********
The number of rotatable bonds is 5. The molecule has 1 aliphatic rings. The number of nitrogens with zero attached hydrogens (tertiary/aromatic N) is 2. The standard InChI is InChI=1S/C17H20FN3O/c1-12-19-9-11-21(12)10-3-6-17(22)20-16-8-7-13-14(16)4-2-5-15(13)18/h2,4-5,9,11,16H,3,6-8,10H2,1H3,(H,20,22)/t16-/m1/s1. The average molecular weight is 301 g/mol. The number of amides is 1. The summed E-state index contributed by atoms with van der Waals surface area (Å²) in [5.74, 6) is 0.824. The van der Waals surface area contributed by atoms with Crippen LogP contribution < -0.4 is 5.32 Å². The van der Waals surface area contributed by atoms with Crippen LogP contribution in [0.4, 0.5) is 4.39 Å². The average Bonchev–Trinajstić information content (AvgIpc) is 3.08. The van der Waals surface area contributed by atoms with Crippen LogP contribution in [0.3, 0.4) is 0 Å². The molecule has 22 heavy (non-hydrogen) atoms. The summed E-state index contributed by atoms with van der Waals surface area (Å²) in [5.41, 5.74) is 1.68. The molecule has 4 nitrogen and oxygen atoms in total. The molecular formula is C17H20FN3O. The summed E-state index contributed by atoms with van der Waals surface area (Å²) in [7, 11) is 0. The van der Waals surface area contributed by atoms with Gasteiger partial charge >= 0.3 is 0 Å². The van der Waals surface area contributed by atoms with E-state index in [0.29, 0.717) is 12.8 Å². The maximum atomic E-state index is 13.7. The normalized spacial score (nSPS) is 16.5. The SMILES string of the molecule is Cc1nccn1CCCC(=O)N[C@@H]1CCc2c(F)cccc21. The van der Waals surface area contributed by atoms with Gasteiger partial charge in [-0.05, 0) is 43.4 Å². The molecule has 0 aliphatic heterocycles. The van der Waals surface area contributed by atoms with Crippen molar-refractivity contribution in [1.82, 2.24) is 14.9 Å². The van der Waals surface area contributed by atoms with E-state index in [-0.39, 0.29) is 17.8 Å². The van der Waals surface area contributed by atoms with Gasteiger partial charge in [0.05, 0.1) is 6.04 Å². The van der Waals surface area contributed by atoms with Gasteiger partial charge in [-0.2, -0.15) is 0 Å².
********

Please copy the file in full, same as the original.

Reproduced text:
The number of rotatable bonds is 5. The molecule has 1 aliphatic rings. The number of nitrogens with zero attached hydrogens (tertiary/aromatic N) is 2. The standard InChI is InChI=1S/C17H20FN3O/c1-12-19-9-11-21(12)10-3-6-17(22)20-16-8-7-13-14(16)4-2-5-15(13)18/h2,4-5,9,11,16H,3,6-8,10H2,1H3,(H,20,22)/t16-/m1/s1. The average molecular weight is 301 g/mol. The number of amides is 1. The summed E-state index contributed by atoms with van der Waals surface area (Å²) in [5.74, 6) is 0.824. The van der Waals surface area contributed by atoms with Crippen LogP contribution < -0.4 is 5.32 Å². The van der Waals surface area contributed by atoms with Crippen LogP contribution in [0.4, 0.5) is 4.39 Å². The average Bonchev–Trinajstić information content (AvgIpc) is 3.08. The van der Waals surface area contributed by atoms with Crippen LogP contribution in [0.3, 0.4) is 0 Å². The molecule has 22 heavy (non-hydrogen) atoms. The summed E-state index contributed by atoms with van der Waals surface area (Å²) in [5.41, 5.74) is 1.68. The molecule has 4 nitrogen and oxygen atoms in total. The molecular formula is C17H20FN3O. The summed E-state index contributed by atoms with van der Waals surface area (Å²) in [7, 11) is 0. The van der Waals surface area contributed by atoms with Gasteiger partial charge >= 0.3 is 0 Å². The van der Waals surface area contributed by atoms with E-state index in [0.29, 0.717) is 12.8 Å². The maximum atomic E-state index is 13.7. The normalized spacial score (nSPS) is 16.5. The SMILES string of the molecule is Cc1nccn1CCCC(=O)N[C@@H]1CCc2c(F)cccc21. The van der Waals surface area contributed by atoms with Gasteiger partial charge in [-0.05, 0) is 43.4 Å². The molecule has 0 aliphatic heterocycles. The van der Waals surface area contributed by atoms with Crippen molar-refractivity contribution in [1.82, 2.24) is 14.9 Å². The van der Waals surface area contributed by atoms with E-state index in [-0.39, 0.29) is 17.8 Å². The van der Waals surface area contributed by atoms with Gasteiger partial charge in [0.05, 0.1) is 6.04 Å². The van der Waals surface area contributed by atoms with Gasteiger partial charge in [-0.2, -0.15) is 0 Å².